'Fast and Furious' Producer Indicts Universal for Leaving Him Out of 'Hobbs and Shaw'
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Filing the lawsuit on October 17 through his lawyer, Neal Moritz accuses the studio executives of breaching an oral contract and promissory fraud, and is seeking millions in compensation.

AceShowbiz - "Fast and Furious" franchise boss Neal Moritz has sued Universal executives over their plans to make a spin-off featuring Dwayne Johnson a.k.a. The Rock and Jason Statham without him.

The much-anticipated "Hobbs and Shaw" movie, featuring Johnson and Statham's characters from the most recent "Fast and Furious" films, has been fast-tracked at Universal to hit cinemas before the final two films in Moritz's blockbuster series - and the producer is no longer involved.

Filing documents on Wednesday, October 17, the movie mogul is accusing studio bosses of breaching an oral contract and promissory fraud after he was pushed aside.

"This case presents a classic example of Hollywood greed," his attorney states in the filing, obtained by Deadline.

Moritz wants to be reinstated as lead producer on "Hobbs and Shaw", which just started shooting, or be paid "tens of millions" in compensation.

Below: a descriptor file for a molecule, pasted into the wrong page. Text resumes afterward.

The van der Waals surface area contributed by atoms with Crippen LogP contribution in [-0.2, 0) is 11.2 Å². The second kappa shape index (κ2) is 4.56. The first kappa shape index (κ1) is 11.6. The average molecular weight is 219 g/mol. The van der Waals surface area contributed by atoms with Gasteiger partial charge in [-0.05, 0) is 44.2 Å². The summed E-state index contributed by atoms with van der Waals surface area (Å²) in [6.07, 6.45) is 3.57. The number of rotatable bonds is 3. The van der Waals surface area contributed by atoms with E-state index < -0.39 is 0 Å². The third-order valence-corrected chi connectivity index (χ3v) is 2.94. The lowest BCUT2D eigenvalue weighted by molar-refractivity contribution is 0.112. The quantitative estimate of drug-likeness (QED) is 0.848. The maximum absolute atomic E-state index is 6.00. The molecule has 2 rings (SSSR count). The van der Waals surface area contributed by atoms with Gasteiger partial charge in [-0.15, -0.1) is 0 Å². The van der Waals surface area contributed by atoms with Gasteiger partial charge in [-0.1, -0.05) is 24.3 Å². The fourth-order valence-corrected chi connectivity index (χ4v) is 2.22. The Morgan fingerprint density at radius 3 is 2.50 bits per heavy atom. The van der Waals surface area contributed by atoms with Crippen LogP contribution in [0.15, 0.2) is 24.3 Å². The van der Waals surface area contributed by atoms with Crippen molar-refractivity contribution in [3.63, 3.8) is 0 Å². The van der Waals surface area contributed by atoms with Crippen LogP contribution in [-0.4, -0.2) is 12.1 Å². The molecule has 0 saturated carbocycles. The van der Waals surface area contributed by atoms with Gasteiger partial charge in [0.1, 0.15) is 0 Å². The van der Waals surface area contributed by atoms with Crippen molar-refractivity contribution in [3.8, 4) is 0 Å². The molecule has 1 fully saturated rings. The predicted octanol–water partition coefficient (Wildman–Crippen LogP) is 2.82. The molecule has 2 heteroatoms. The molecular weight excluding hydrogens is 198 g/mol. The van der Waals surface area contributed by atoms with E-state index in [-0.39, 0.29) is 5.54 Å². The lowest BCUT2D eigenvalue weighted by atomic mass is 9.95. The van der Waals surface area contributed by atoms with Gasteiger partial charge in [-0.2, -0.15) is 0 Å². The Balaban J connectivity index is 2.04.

"In an extraordinary show of bad faith, and just a few days before filming was set to begin on 'Hobbs and Shaw', Universal took the position that Moritz either had to amend his oral producer deal to accept substantially inferior financial terms, or be cut out of the Picture altogether," the complaint reads.

"Remarkably, despite Moritz having complete Pay-or-Play protection on all of his last several deals on the FF Franchise and having relied on Universal's oral promises, Universal also took the extraordinary position that it was free to exploit Moritz's ideas for 'Hobbs and Shaw', and his work product over an approximately year-and-a-half period, without honoring its oral producer agreement."

"If Universal believes that it can treat one of its most successful producers with such extraordinary bad faith, one can only imagine how Universal treats its lesser established producers," Moritz's lawyer continues.

Universal representatives have yet to respond to the lawsuit.

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